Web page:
Align these three compass plot points, if you can, all announced within one week:
1. HP announces its toughest quarter in five years
2. Former CEO Carly Fiorina announces an exploration of a run for US Senate
3. Sentencing is delayed on the '06 HP phone spying case
The HP 3000 can provide a path across all three. Migrations are afoot or finished by 3000 owners because of Fiorina's business strategy. Not any specific swipe she took to cleave the 3000 from HP, but the natural evolution of shedding legacy business. Growth across all HP businesses was the 2001 mantra, increases that the 3000 community would not provide for the HP bottom line. "If it's not growing, it's going" was the mandate handed to intermediate managers.
Growth at HP in 2001 led to pruning the enterprise computer line by one notable system. Eight years later, enterprise servers and storage run a weak fourth to Services, PCs, and Imaging/Printer businesses. Three of the four legs of HP's chair are wobbling this year. It's the first genuine challenge CEO Mark Hurd has faced since he was brought in to replace the fired Fiorina. Enterprise solutions that are rich in profitability offered a profound sticky loyalty like the 3000, but they won't lift enterprise fortunes now. HP's moving away from hardware and proprietary environments in favor of services through The Cloud.
Fiorina told 3000 customers at a summertime HP World conference that HP “had never stranded a customer on legacy technology,” the only reference that even came close to a mention of the HP 3000 customers’ transition. Seven years later, HP World is gone forever, but Fiorina is mounting a comeback despite her legacy.
Despite what some community members believe, Carly Fiorina didn't arrive in the HP boardroom to take marching orders. She was hired to be a star CEO whose highest glam moment was sharing the stage with Gwen Stefani. Facing down the HP board's expectations, and marshaling support across a company rich in HP Way heritage -- these were not her strengths. A seat in the US Senate will require campaigning to win the votes of the little people, as well as casting off old millionaire's habits.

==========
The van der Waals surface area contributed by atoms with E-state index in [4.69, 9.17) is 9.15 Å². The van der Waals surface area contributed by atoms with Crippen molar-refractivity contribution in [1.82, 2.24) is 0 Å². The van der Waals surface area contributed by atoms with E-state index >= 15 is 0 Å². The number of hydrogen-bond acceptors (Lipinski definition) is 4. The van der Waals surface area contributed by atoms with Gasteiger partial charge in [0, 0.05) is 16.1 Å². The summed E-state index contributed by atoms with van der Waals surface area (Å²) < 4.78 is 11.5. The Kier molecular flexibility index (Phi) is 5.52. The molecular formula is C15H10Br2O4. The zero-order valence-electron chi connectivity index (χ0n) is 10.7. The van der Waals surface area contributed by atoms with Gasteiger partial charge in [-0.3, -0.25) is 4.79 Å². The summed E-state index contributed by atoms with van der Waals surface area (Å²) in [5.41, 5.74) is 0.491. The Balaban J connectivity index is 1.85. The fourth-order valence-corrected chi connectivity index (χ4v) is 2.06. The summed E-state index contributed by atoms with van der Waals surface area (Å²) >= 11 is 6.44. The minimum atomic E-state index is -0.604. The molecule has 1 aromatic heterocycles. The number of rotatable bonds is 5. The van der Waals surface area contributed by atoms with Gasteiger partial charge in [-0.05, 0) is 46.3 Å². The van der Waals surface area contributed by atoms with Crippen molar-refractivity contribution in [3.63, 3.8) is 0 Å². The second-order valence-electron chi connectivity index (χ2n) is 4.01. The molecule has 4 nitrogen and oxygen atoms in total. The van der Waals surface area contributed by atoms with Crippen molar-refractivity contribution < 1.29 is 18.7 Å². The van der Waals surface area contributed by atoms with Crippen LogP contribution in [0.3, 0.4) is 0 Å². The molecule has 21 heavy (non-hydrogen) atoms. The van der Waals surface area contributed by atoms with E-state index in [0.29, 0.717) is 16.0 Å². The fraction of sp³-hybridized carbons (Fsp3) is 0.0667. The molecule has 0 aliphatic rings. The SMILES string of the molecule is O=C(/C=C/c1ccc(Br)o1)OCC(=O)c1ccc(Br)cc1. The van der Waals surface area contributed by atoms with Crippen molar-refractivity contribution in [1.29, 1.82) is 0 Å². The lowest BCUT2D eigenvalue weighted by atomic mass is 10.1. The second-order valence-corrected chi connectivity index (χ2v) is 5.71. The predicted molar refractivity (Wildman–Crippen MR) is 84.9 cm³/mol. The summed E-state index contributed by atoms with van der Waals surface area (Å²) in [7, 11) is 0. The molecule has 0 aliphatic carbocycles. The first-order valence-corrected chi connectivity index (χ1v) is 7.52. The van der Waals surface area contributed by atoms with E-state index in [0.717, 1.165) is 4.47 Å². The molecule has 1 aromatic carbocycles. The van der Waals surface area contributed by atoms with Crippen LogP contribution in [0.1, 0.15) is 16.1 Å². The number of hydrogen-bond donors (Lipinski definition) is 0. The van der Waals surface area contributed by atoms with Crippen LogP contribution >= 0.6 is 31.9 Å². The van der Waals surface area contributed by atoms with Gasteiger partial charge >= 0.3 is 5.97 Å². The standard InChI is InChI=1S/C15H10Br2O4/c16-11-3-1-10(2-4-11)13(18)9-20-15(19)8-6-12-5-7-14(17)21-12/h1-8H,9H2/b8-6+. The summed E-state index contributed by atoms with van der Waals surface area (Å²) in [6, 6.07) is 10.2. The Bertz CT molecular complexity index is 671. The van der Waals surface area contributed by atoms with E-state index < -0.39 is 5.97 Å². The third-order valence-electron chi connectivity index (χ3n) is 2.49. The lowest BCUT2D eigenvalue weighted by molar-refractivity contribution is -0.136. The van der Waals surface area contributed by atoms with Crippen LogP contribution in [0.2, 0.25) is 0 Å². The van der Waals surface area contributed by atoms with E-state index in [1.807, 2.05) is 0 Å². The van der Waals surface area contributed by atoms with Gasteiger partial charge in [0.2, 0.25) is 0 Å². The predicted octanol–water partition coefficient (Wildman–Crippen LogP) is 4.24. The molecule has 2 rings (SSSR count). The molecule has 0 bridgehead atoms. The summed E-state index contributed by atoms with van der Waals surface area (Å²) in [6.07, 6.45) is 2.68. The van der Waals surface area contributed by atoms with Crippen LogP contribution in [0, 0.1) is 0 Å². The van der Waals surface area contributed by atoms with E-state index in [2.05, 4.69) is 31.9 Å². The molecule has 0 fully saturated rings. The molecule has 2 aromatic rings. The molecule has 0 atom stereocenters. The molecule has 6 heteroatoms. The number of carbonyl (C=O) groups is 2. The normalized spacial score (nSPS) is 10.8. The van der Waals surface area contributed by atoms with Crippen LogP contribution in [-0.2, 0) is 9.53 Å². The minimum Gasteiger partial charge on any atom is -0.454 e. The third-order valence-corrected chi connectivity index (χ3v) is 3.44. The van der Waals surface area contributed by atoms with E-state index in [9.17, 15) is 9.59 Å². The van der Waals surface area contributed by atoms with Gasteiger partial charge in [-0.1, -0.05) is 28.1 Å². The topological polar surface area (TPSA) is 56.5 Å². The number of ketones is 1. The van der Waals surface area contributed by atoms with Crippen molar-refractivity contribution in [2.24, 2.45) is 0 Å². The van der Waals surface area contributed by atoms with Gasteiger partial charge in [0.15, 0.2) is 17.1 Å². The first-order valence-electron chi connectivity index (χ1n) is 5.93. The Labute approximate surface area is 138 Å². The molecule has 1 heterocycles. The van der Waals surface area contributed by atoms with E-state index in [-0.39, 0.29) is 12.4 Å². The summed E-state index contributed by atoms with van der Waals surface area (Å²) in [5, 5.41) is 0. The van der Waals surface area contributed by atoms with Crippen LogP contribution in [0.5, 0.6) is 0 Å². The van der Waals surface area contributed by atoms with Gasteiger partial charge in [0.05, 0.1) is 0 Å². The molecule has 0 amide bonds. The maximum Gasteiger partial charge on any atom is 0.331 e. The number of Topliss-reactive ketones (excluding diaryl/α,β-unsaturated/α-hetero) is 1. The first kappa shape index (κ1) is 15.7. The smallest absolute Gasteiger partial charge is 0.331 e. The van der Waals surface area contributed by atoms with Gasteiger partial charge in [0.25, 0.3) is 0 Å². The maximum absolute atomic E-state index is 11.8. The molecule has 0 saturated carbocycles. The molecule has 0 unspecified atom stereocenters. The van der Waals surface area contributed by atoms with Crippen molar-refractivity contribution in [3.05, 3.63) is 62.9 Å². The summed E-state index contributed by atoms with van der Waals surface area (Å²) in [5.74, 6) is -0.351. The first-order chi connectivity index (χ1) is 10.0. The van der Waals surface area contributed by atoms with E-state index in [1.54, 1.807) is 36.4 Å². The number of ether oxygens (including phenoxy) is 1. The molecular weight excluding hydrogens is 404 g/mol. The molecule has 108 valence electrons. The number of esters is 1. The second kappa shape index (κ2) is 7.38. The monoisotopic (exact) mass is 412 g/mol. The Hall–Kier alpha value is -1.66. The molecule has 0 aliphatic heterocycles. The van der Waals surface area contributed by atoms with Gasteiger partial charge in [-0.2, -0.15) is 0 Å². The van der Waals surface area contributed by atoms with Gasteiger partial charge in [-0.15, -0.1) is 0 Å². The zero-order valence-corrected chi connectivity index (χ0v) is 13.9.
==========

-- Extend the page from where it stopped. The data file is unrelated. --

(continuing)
Being rich in 2009 -- HP gave her $21 million cash to leave in '05 -- can distance a candidate from people suffering through layoffs and pay cuts. That's one tough quarter that HP just reported, if you think of the company like 3000 users used to: a systems supplier. If not for the ink and services profits, HP might be looking tanked in the middle of this recession. Legacy systems supply long-term support profits, but the vendor is out of that business. No love for 3000s, little for OpenVMS -- it all adds up to making a business relationship out of serving instead of supplying.
Fiorina had to win boardroom fights to edge HP out of the last vestiges of its HP Way. People forget that she championed a merger with a massive PC maker that eked past a shareholder donnybrook. The next plan was to buy Price WaterhouseCooper, a step into the services business. The HP board didn't want to pay that much for a services entry. That same boardroom asked few questions about eliminating a 27-year-old business server line.
Within a year after the PWC failure, storm clouds were mounting around Fiorina. PCs hadn't delivered profitability, even while HP was selling more ProLiants than RISC servers. When the board fired her over an inability to take direction, the messy details were reported out of the boardroom and into the business press. This kind of insight on HP strategy would have been useful to 3000 owners in the year after Y2K. In trying to determine what HP might do about its declining server business today, insights to the past might help.
HP vowed to unmask the source of leaks from its boardroom after exchanges appeared in The Wall Street Journal and elsewhere, the kind of communications control craved by corporations of a certain size. HP ran roughshod over privacy rules in a phone scam afterward, paid $14 million in penalties, and gave new CEO Mark Hurd something to campaign on in his first year: The Return of HP Integrity.
No, he wasn't referring to the HP servers of the same name, but instead being able to believe HP could respect privacy. The final defendant in that spying case just had his sentencing delayed again this week, more than two years after Mark Wagner testified against HP.
Weak strategy from HP's CEO, focusing on commodity hardware and services, leads to a boardroom fight that gets Fiorina fired. The HP 3000 never has a chance in that kind of future. Illegal phone spying gives HP a black eye that still isn't fully healed two years later. And while the services business that Fiorina couldn't sell to the board now keeps HP sales afloat, the former CEO wants to represent California in the US Senate. Nothing ever seems impossible to the only HP chief who was ever forced to resign, until her designs hit the wall. While HP 3000 customers explore options to migrate in an era with frozen budgets, Fiorina will be looking for funding to capture her next job. Like HP customers, she'll need support that doesn't hold her legacy against her.